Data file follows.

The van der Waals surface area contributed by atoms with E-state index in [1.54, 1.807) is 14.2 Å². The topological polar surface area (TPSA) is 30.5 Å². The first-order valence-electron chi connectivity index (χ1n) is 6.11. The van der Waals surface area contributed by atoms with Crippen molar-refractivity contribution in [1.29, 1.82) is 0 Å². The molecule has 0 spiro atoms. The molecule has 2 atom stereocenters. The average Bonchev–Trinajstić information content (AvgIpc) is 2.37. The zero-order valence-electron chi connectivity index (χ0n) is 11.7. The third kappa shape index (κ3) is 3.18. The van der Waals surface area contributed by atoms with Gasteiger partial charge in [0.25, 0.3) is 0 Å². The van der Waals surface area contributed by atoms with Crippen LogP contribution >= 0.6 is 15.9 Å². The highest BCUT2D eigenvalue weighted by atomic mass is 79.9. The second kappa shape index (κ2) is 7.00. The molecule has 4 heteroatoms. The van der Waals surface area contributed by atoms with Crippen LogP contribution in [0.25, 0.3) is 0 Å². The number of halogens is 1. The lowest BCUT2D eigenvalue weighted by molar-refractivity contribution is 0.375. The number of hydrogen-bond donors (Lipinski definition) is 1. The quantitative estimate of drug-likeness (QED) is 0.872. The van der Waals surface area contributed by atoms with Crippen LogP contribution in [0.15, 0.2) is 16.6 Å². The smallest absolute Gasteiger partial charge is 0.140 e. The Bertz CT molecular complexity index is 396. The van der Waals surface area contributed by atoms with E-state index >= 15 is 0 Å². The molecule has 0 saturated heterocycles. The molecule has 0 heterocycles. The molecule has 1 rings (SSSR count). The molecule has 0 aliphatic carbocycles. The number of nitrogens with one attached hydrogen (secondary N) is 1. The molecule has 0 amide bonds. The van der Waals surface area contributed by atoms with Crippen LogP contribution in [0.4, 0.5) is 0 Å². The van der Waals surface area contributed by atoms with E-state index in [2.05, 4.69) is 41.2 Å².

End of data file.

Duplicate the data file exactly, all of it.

The van der Waals surface area contributed by atoms with E-state index in [1.54, 1.807) is 14.2 Å². The topological polar surface area (TPSA) is 30.5 Å². The first-order valence-electron chi connectivity index (χ1n) is 6.11. The van der Waals surface area contributed by atoms with Crippen molar-refractivity contribution in [1.29, 1.82) is 0 Å². The molecule has 0 spiro atoms. The molecule has 2 atom stereocenters. The average Bonchev–Trinajstić information content (AvgIpc) is 2.37. The zero-order valence-electron chi connectivity index (χ0n) is 11.7. The third kappa shape index (κ3) is 3.18. The van der Waals surface area contributed by atoms with Gasteiger partial charge in [0.25, 0.3) is 0 Å². The van der Waals surface area contributed by atoms with Crippen LogP contribution >= 0.6 is 15.9 Å². The highest BCUT2D eigenvalue weighted by atomic mass is 79.9. The second kappa shape index (κ2) is 7.00. The molecule has 4 heteroatoms. The van der Waals surface area contributed by atoms with Crippen LogP contribution in [0.25, 0.3) is 0 Å². The number of halogens is 1. The lowest BCUT2D eigenvalue weighted by molar-refractivity contribution is 0.375. The number of hydrogen-bond donors (Lipinski definition) is 1. The quantitative estimate of drug-likeness (QED) is 0.872. The van der Waals surface area contributed by atoms with Crippen LogP contribution in [0.15, 0.2) is 16.6 Å². The smallest absolute Gasteiger partial charge is 0.140 e. The Bertz CT molecular complexity index is 396. The van der Waals surface area contributed by atoms with E-state index >= 15 is 0 Å². The molecule has 0 saturated heterocycles. The molecule has 0 heterocycles. The molecule has 1 rings (SSSR count). The molecule has 0 aliphatic carbocycles. The number of nitrogens with one attached hydrogen (secondary N) is 1. The molecule has 0 amide bonds. The van der Waals surface area contributed by atoms with Crippen LogP contribution in [0.4, 0.5) is 0 Å². The van der Waals surface area contributed by atoms with E-state index in [2.05, 4.69) is 41.2 Å².